It is Monday, officially our fourth day out of the South American continent. I was reflecting with a friend that less than a week ago we were experiencing labored breathing as we reached the top of Austria Peak at 17,600 feet, and just three days ago we sat through a 1.5-hour closing ceremony we called Graduation. Three days ago, the ground was scattered with rose petals, and we tossed lilies like hats to celebrate our accomplishments. As we’ve all reflected throughout the semester, TTS time transcends the minutes of a day or the distance between us and anything else. In many ways, it feels like we are still there, sitting in those seats, or perhaps about to return to our group after just an afternoon away. Rationally, I know we are not merely taking a break from the busyness of La Paz or the effort of schooling at TTS, but I believe parts of us are still on top of that peak, inside that gondola floating over the city, or in the main square of Sucre. The memory of it all remains vivid, reminding me that this semester was far from the dream my present self wants to categorize it as. After our group call this afternoon, I know these feelings and many more are shared among us. There is a mix of longing, wonder, discomfort, and magic in this transition, just as there was during the program. The lessons of the TTS semester continue, of course.

During graduation,Mabel presented one of my favorite excerpts to encapsulate the post-TTS experience. It’s pasted at the bottom of this blog. It is called “After the Adventure,” and it chronicles so many details of what it is to come home after experiencing something so different from the rest of our lives. Many of these details might resonate with you or yours now more than ever, perhaps you can read it together and talk about what it brings up for you and your family. We continue to shape our relationship with beginnings, ends, goodbyes, and hellos. There is always something before and after the adventure…

Amidst a million different feelings, after the adventure we have just been on I am sitting with so much humility, inspiration, and gratitude for all that was put into making the past three and a half months such a success, such a semester of love and awe, a semester of transformation. Gracias a todos por todo. Gracias por ser, gracias por estar, gracias por quienes somos. Lines we all said so much throughout the semester. Same sentiment here, just in different words…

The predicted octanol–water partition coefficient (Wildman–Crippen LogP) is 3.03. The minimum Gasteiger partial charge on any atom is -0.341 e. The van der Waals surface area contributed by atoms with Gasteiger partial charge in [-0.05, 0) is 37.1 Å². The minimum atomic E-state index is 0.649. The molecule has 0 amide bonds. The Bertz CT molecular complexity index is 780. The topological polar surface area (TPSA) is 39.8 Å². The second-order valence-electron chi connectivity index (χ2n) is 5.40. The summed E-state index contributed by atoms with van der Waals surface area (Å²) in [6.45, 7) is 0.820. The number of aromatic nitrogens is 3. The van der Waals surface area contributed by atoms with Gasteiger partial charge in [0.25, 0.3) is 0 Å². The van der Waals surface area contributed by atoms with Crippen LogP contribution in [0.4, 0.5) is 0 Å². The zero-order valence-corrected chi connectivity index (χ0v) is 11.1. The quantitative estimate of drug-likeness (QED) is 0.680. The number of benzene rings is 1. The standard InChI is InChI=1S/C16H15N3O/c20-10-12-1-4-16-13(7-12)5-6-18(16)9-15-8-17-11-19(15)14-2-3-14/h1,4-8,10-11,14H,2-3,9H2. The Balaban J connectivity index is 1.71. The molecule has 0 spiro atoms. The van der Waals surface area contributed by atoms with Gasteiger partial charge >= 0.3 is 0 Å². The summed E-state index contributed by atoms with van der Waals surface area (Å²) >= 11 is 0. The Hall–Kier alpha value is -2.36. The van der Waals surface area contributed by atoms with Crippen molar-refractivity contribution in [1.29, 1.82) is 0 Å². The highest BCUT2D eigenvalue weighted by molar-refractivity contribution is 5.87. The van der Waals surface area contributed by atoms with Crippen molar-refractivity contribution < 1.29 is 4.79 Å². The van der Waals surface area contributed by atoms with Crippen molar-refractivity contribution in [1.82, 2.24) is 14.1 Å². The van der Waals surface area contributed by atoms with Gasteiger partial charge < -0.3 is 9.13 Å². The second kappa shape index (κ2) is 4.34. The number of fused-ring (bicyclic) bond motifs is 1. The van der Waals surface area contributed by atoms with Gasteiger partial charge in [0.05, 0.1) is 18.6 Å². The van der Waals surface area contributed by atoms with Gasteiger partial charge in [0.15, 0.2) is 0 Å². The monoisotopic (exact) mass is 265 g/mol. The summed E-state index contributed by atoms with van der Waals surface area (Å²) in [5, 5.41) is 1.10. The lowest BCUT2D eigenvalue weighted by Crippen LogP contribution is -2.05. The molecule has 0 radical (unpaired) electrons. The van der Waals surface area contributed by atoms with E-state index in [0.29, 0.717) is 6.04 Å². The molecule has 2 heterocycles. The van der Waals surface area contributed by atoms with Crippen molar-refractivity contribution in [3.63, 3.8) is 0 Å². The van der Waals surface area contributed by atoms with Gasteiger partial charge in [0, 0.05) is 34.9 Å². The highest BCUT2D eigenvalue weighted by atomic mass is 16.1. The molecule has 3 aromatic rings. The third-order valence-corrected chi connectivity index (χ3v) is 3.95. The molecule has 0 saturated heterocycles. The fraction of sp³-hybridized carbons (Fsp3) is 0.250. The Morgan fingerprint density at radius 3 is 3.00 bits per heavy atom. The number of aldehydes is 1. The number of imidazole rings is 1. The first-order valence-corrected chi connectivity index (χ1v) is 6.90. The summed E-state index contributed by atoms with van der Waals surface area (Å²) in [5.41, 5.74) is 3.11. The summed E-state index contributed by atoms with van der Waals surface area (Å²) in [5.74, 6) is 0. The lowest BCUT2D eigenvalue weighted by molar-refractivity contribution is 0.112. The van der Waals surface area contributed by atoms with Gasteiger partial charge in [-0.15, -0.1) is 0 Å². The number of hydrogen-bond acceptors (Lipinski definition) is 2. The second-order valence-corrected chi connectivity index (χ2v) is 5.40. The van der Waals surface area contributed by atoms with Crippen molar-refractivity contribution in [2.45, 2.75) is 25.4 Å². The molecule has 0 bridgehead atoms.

Thank you thank you thank youuuu studes (Adelaide is that better spelling?), studs, kiddos, young adults, learners, observers, community members, leaders, critical thinkers and powerful change makers. Thank you for getting sick beyond belief and for still saying okay to a 12 hour bus ride. Thank you for holding each other when you each needed it most, making those ten hugs a day count, for waking Maeve up when it was time for study hall. Thank you for the love you poured into this group, into yourselves, into our community partners, into every single region we traveled through. Thank you for wearing your layers and drinking enough water. Thank you for your openness to sitting in discomfort, and continuing to sit in discomfort – for your criticality, patience, vulnerability, authenticity, passion, compassion, care, advocacy, presence, laughter and for all the grit, bravery, and resilience you brought to our group. Thank you for doing SO much everyday and for trusting us. Trusting the process, trusting each other. Thank you for sharing yourselves with us and being a part of this group that it made it OUR group. We would not be us without you. Thank you for being all that you were at the beginning of the program, all that you are now, and for every moment of you (sick you, sad you, happy you, mad you) in between.

Thank you to the parents that flew across the country to see the magic in the works, thank you for the kind words and chocolates shared – and thank you the most for your trust. Thank you to the other guardians, grandparents, siblings, cousins, friends, teachers, and mentors that made this semester happen for your young human. Thank you for letting go at the beginning, for the time, energy, worry, effort, love, and care that you poured into them throughout, and thank you for your softly welcoming them home at the end. Thank you for your consistent support, your belief they could do this. Thank you for being the parents to people who are dedicated to making positive change.

Our gratitude extends beyond students and families to all of the administrative staff that are at the core of running every TTS program. Thank you for the various ways that you
contributed to the creation of this semester as it was. Importantly, thank you J4, Aunge, Mary Reid, and Trace for all you did for us and the program so often behind the scenes. Thank you too!

A forever thank you to our amazing community partners and local connections that made the TTS40 experience so incredibly special and unique. We have never-ending gratitude to the selflessness of those global connections that made so many places far from here feel like home for us.